World Bank slashes global economic growth forecast
Many countries likely to slip into recession to Ukraine crisis, supply chain disruption, David Malpass says
The World Bank on Tuesday slashed the global economic growth forecast for 2022 due to the Russia-Ukraine war and supply chain disruption, with many countries likely to slip into recession.
The financial institution estimates 2.9 per cent growth for the global economy for this year, which is 1.2 percentage points below its January forecast. Global growth is expected to slump from 5.7 per cent in 2021 to 2.9 per cent in 2022.
The economy is “expected to hover around that pace over 2023-24, as the war in Ukraine disrupts activity, investment, and trade in the near-term, pent-up demand fades, and fiscal and monetary policy accommodation is withdrawn,” said Global Economics Prospects report released on Tuesday.
“The war in Ukraine, lockdowns in China, supply-chain disruptions, and the risk of stagflation are hammering growth. For many countries, the recession will be hard to avoid,” said David Malpass, president of the World Bank Group.
“Markets look forward, so it is urgent to encourage production and avoid trade restrictions. Changes in fiscal, monetary, climate and debt policy are needed to counter capital misallocation and inequality,” he said.
It said the world economy is expected to experience its sharpest deceleration following an initial recovery from global recession in more than 80 years.
World Bank warned that the pandemic and war in Europe raise the risk of stagflation, with potentially harmful consequences for middle- and low-income economies alike.
It cautioned that inflation is expected to moderate next year worldwide but it will likely remain above inflation targets in many economies. The report notes that if inflation remains elevated, a repeat of the resolution of the earlier stagflation episode could translate into a sharp global downturn along with financial crises in some emerging markets and developing economies.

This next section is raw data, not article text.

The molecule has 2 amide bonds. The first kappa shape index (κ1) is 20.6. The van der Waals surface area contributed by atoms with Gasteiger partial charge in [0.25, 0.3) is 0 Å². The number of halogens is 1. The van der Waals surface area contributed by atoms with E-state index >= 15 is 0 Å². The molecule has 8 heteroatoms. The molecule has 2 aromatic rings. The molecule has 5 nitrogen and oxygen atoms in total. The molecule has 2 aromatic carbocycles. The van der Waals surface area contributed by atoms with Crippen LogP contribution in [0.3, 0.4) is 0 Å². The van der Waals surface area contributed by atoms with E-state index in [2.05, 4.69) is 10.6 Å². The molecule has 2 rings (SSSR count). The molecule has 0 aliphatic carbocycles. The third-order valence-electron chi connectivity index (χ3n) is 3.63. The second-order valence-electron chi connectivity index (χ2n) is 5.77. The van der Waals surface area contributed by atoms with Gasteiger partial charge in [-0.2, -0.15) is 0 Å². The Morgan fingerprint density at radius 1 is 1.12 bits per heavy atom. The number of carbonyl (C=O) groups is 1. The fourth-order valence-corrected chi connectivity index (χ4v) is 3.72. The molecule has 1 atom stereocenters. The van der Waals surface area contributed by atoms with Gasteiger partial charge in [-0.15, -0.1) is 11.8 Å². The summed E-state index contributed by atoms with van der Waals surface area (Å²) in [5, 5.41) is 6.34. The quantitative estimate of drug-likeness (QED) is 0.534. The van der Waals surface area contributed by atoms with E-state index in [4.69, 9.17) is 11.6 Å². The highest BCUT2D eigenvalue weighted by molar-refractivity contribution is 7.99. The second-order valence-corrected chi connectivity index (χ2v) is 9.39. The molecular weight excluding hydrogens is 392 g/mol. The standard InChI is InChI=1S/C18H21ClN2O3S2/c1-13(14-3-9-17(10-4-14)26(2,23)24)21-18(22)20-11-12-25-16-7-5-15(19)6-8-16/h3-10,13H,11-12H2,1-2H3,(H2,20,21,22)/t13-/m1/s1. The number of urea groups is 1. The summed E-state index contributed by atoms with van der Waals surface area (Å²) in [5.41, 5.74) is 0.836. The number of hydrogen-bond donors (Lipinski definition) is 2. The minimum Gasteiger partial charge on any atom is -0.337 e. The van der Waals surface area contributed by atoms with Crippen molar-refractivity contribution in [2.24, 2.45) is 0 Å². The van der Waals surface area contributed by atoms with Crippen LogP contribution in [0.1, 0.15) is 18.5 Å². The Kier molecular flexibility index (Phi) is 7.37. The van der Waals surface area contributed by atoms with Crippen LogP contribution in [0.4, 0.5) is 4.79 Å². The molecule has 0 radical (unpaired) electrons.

The report projected a sharp deceleration in growth of advanced economies from 5.1 per cent in 2021 to 2.6 per cent in 2022 — 1.2 percentage points below projections in January. Growth is expected to further moderate to 2.2 per cent in 2023.
For emerging market and developing economies, growth is also projected to fall from 6.6 per cent in 2021 to 3.4 per cent in 2022—well below the annual average of 4.8 per cent over 2011-2019.
UAE: Sustained growth in 2023-24
The UAE economy is projected to grow 4.7 per cent this year and at a sustainable growth rate over the next two years, benefiting from the high crude oil prices and production level.
The global financial institution projected 3.4 per cent and 3.6 per cent growth for UAE in 2023 and 2024, respectively.
The UAE Central Bank earlier this week projected 5.4 per cent growth for 2022. The Emirates’ current account surplus increased from Dh77.5 billion in 2020 to Dh176.2 billion in 2021, as a result of the increase in oil and non-oil exports, in addition to a rise in the surplus in the balance of services.
“The UAE should also benefit in the near term from rising oil prices, while in the medium term, reforms to deepen capital markets, increase labour market flexibility, and accelerate technological innovation will support growth,” World Bank said.
Among GCC oil exporting countries, which also tend to have higher vaccination rates, higher oil prices and rising production have assisted in maintaining robust rebounds, partly offset by higher food prices and borrowing costs. The Gulf countries’ daily oil production was about three million barrels higher than a year ago in April, World Bank said.
For the Mena region, World Bank projected average growth of 5.3 per cent in 2022, its fastest pace in a decade, but growth will slow abruptly in 2023 and 2024 across the region.
“The current rebound is due mainly to strong growth in oil exporters boosted by rising oil revenues and a general waning of the pandemic’s adverse impacts in highly vaccinated countries. GCC economies are forecast to grow by 5.9 per cent in 2022, 1.2 percentage points higher than forecast at the start of the year,” it said.